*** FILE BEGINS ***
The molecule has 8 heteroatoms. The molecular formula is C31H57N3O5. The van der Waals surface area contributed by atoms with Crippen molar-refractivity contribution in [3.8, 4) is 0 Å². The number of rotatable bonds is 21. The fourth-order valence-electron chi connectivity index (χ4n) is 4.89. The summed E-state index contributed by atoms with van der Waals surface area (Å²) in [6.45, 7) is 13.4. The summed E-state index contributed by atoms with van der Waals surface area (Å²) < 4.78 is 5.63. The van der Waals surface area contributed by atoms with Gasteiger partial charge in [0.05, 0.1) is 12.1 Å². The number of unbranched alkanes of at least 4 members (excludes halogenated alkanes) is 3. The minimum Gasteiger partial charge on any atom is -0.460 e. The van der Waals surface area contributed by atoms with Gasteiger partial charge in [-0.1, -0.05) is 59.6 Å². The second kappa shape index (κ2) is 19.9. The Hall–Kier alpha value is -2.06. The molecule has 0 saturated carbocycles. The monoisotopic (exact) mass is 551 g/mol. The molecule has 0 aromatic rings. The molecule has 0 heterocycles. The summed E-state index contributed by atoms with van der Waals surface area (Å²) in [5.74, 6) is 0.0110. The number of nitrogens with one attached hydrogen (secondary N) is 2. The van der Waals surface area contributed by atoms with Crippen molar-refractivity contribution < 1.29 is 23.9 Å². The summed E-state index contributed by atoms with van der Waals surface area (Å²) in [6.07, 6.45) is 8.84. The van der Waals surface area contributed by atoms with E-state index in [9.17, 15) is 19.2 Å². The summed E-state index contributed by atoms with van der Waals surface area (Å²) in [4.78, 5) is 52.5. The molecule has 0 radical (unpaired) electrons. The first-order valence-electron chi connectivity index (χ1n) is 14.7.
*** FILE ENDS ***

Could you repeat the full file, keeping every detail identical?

The molecule has 8 heteroatoms. The molecular formula is C31H57N3O5. The van der Waals surface area contributed by atoms with Crippen molar-refractivity contribution in [3.8, 4) is 0 Å². The number of rotatable bonds is 21. The fourth-order valence-electron chi connectivity index (χ4n) is 4.89. The summed E-state index contributed by atoms with van der Waals surface area (Å²) in [6.45, 7) is 13.4. The summed E-state index contributed by atoms with van der Waals surface area (Å²) < 4.78 is 5.63. The van der Waals surface area contributed by atoms with Gasteiger partial charge in [0.05, 0.1) is 12.1 Å². The number of unbranched alkanes of at least 4 members (excludes halogenated alkanes) is 3. The minimum Gasteiger partial charge on any atom is -0.460 e. The van der Waals surface area contributed by atoms with Gasteiger partial charge in [-0.1, -0.05) is 59.6 Å². The second kappa shape index (κ2) is 19.9. The Hall–Kier alpha value is -2.06. The molecule has 0 saturated carbocycles. The monoisotopic (exact) mass is 551 g/mol. The molecule has 0 aromatic rings. The molecule has 0 heterocycles. The summed E-state index contributed by atoms with van der Waals surface area (Å²) in [5.74, 6) is 0.0110. The number of nitrogens with one attached hydrogen (secondary N) is 2. The van der Waals surface area contributed by atoms with Crippen molar-refractivity contribution < 1.29 is 23.9 Å². The summed E-state index contributed by atoms with van der Waals surface area (Å²) in [6.07, 6.45) is 8.84. The van der Waals surface area contributed by atoms with E-state index in [9.17, 15) is 19.2 Å². The summed E-state index contributed by atoms with van der Waals surface area (Å²) in [4.78, 5) is 52.5. The molecule has 0 radical (unpaired) electrons. The first-order valence-electron chi connectivity index (χ1n) is 14.7.